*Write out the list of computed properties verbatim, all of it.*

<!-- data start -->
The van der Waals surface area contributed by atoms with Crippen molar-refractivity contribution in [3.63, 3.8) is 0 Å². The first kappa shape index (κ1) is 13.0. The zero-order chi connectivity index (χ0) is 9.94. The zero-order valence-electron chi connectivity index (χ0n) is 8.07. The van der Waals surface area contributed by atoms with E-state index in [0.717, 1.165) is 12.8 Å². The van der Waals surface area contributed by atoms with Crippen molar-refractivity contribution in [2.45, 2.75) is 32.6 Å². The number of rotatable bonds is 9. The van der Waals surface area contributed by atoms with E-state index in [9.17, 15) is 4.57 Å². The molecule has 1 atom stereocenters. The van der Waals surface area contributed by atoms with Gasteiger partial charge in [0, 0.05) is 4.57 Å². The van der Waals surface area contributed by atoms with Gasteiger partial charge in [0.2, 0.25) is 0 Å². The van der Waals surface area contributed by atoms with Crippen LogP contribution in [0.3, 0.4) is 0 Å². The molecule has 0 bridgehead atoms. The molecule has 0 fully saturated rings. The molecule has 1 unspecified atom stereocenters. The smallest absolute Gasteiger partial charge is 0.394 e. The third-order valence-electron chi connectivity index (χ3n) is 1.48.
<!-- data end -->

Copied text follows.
The van der Waals surface area contributed by atoms with Crippen molar-refractivity contribution in [3.63, 3.8) is 0 Å². The first kappa shape index (κ1) is 13.0. The zero-order chi connectivity index (χ0) is 9.94. The zero-order valence-electron chi connectivity index (χ0n) is 8.07. The van der Waals surface area contributed by atoms with E-state index in [0.717, 1.165) is 12.8 Å². The van der Waals surface area contributed by atoms with Crippen molar-refractivity contribution in [2.45, 2.75) is 32.6 Å². The number of rotatable bonds is 9. The van der Waals surface area contributed by atoms with E-state index in [9.17, 15) is 4.57 Å². The molecule has 1 atom stereocenters. The van der Waals surface area contributed by atoms with Gasteiger partial charge in [0, 0.05) is 4.57 Å². The van der Waals surface area contributed by atoms with Gasteiger partial charge in [0.2, 0.25) is 0 Å². The van der Waals surface area contributed by atoms with Crippen LogP contribution in [0.3, 0.4) is 0 Å². The molecule has 0 bridgehead atoms. The molecule has 0 fully saturated rings. The molecule has 1 unspecified atom stereocenters. The smallest absolute Gasteiger partial charge is 0.394 e. The third-order valence-electron chi connectivity index (χ3n) is 1.48.